Apr 17, 2013, 11:42 AM EST
Wind, hail and temperatures hovering around freezing were not enough to keep fans out of the stands at the Melissa Cook Softball Stadium this past Saturday. These conditions may have deterred some fans on any other weekend, but not this time. No, this weekend the Irish Softball team celebrated their 3rd annual Strikeout Cancer Weekend, and that is a big deal to the Fighting Irish softball community.
This tradition began here at the University of Notre Dame in 2011, after head coach Deanna Gumpf’s four-year-old daughter, Tatum, was diagnosed with acute lymphoblastic leukemia. The disease, the most common cancer diagnosis among children, is a life-threatening one. Had it gone untreated or not been spotted in time, Tatum may have lost her life, and the Notre Dame Softball team would have lost a member of their family. Thankfully, after a few rounds of chemotherapy, Tatum is now in remission and in no immediate danger from the cancer.
This past Saturday, Tatum was out on the field during warm-ups, helping her mom throw ground balls to the team and get them ready for their afternoon game. In the midst of hail and rain, that scene alone was more heartwarming than any jacket or blanket could be. Tatum, along with three other children afflicted by cancer, threw out the opening pitches for Saturday’s game against Rutgers. Any hint of despair or depression caused by the weather was quickly washed away by the cheers of parents and fans as these courageous youngsters took to the mound. Fittingly, once the pitches were thrown and pictures were being taken, the sun broke through the clouds and made smiles grow larger than they already were.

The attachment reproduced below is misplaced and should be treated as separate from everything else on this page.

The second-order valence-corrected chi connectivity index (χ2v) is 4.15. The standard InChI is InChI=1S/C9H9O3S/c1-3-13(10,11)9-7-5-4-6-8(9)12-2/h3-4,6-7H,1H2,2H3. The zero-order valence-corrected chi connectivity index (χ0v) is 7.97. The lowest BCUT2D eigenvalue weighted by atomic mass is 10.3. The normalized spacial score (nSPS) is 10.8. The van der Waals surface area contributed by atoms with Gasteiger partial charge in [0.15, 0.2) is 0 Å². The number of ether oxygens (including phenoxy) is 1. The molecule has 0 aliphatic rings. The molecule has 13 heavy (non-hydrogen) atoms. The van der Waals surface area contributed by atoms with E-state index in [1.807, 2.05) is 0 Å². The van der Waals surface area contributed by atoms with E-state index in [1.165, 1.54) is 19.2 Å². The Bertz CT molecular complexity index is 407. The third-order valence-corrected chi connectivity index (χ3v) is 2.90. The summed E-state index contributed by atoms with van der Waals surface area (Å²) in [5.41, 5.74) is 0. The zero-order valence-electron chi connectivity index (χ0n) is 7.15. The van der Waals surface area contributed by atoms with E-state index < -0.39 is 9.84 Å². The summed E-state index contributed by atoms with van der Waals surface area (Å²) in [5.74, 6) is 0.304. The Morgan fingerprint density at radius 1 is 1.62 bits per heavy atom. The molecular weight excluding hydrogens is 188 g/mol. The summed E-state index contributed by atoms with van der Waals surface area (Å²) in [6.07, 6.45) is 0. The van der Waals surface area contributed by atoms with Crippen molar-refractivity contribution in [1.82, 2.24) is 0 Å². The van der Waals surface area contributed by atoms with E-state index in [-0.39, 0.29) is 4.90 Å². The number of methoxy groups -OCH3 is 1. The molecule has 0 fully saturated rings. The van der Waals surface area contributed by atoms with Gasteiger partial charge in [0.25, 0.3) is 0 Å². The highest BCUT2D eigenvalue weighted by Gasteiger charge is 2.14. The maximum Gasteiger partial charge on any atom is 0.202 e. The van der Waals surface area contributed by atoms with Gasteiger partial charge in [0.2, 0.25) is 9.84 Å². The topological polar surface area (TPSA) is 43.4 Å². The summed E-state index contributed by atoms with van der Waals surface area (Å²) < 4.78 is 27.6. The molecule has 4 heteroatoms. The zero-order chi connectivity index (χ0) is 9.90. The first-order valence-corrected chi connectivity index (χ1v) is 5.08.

The Notre Dame Softball team did more than just sweep Rutgers in their weekend series; they also helped raise over $15,000 for pediatric oncology research. It was not just a one sided effort though; the Rutgers Softball team went out of their way to raise $1,300 for Saturday’s ceremony and presented it to the Notre Dame Softball team before the opening pitches were thrown—a noble showing of sportsmanship which transcends more than just the softball diamond.
It’s a funny thing, cancer. It has the ability to strike down the toughest of us and break apart families and friendships; but it wasn’t so this weekend. This weekend, in a joint effort against cancer, families, friends, and strangers from different backgrounds were all brought together. They remembered those lost and those currently fighting, and they expressed their confidence and hope for the future.
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Fighting Irish on YouTube
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